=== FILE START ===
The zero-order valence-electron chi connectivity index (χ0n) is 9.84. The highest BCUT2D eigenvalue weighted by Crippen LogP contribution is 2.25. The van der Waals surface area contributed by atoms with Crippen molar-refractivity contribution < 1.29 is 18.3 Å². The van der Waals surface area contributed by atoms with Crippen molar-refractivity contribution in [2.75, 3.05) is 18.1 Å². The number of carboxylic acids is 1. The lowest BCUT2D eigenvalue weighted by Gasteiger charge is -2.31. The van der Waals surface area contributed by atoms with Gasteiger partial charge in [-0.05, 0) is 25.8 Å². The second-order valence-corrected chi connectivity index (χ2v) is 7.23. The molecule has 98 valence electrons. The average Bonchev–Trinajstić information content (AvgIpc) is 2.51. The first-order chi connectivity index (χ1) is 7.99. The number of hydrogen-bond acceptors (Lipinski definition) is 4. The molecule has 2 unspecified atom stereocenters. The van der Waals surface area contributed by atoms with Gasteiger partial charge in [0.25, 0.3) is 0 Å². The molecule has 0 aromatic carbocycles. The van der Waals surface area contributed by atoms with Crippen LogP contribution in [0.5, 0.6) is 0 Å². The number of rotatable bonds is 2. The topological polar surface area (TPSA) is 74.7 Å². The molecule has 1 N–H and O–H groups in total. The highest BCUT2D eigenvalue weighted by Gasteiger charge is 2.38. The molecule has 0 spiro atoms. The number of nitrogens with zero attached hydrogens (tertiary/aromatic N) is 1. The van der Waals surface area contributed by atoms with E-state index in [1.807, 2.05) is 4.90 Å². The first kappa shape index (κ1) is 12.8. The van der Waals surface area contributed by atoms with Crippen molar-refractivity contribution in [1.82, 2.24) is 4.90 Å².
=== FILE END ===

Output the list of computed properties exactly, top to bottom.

The zero-order valence-electron chi connectivity index (χ0n) is 9.84. The highest BCUT2D eigenvalue weighted by Crippen LogP contribution is 2.25. The van der Waals surface area contributed by atoms with Crippen molar-refractivity contribution < 1.29 is 18.3 Å². The van der Waals surface area contributed by atoms with Crippen molar-refractivity contribution in [2.75, 3.05) is 18.1 Å². The number of carboxylic acids is 1. The lowest BCUT2D eigenvalue weighted by Gasteiger charge is -2.31. The van der Waals surface area contributed by atoms with Gasteiger partial charge in [-0.05, 0) is 25.8 Å². The second-order valence-corrected chi connectivity index (χ2v) is 7.23. The molecule has 98 valence electrons. The average Bonchev–Trinajstić information content (AvgIpc) is 2.51. The first-order chi connectivity index (χ1) is 7.99. The number of hydrogen-bond acceptors (Lipinski definition) is 4. The molecule has 2 unspecified atom stereocenters. The van der Waals surface area contributed by atoms with Gasteiger partial charge in [0.25, 0.3) is 0 Å². The molecule has 0 aromatic carbocycles. The van der Waals surface area contributed by atoms with Crippen LogP contribution in [0.5, 0.6) is 0 Å². The number of rotatable bonds is 2. The topological polar surface area (TPSA) is 74.7 Å². The molecule has 1 N–H and O–H groups in total. The highest BCUT2D eigenvalue weighted by Gasteiger charge is 2.38. The molecule has 0 spiro atoms. The number of nitrogens with zero attached hydrogens (tertiary/aromatic N) is 1. The van der Waals surface area contributed by atoms with E-state index in [1.807, 2.05) is 4.90 Å². The first kappa shape index (κ1) is 12.8. The van der Waals surface area contributed by atoms with Crippen molar-refractivity contribution in [1.82, 2.24) is 4.90 Å².